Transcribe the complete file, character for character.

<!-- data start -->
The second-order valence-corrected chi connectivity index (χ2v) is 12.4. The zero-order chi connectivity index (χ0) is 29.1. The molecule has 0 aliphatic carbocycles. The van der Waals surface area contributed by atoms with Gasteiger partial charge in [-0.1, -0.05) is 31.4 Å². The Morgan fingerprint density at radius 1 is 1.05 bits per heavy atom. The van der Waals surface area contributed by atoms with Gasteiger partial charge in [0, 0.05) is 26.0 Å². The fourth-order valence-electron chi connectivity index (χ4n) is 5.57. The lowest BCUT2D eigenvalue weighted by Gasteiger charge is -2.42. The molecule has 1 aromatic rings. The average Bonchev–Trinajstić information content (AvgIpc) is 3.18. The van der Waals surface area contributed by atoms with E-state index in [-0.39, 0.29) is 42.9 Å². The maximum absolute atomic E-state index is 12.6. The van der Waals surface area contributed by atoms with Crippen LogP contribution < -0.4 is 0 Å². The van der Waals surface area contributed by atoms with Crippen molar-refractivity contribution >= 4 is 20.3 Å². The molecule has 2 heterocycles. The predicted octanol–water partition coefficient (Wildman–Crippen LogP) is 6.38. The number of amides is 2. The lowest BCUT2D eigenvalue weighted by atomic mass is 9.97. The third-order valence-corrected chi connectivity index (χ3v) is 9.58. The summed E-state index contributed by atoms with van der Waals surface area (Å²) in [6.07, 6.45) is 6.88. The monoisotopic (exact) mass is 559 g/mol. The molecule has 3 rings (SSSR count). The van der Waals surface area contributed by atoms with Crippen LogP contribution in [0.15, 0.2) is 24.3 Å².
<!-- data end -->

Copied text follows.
The second-order valence-corrected chi connectivity index (χ2v) is 12.4. The zero-order chi connectivity index (χ0) is 29.1. The molecule has 0 aliphatic carbocycles. The van der Waals surface area contributed by atoms with Gasteiger partial charge in [-0.1, -0.05) is 31.4 Å². The Morgan fingerprint density at radius 1 is 1.05 bits per heavy atom. The van der Waals surface area contributed by atoms with Gasteiger partial charge in [0, 0.05) is 26.0 Å². The fourth-order valence-electron chi connectivity index (χ4n) is 5.57. The lowest BCUT2D eigenvalue weighted by Gasteiger charge is -2.42. The molecule has 1 aromatic rings. The average Bonchev–Trinajstić information content (AvgIpc) is 3.18. The van der Waals surface area contributed by atoms with E-state index in [-0.39, 0.29) is 42.9 Å². The maximum absolute atomic E-state index is 12.6. The van der Waals surface area contributed by atoms with Crippen LogP contribution < -0.4 is 0 Å². The van der Waals surface area contributed by atoms with Crippen molar-refractivity contribution >= 4 is 20.3 Å². The molecule has 2 heterocycles. The predicted octanol–water partition coefficient (Wildman–Crippen LogP) is 6.38. The number of amides is 2. The lowest BCUT2D eigenvalue weighted by atomic mass is 9.97. The third-order valence-corrected chi connectivity index (χ3v) is 9.58. The summed E-state index contributed by atoms with van der Waals surface area (Å²) in [6.07, 6.45) is 6.88. The monoisotopic (exact) mass is 559 g/mol. The molecule has 3 rings (SSSR count). The van der Waals surface area contributed by atoms with Crippen LogP contribution in [0.15, 0.2) is 24.3 Å².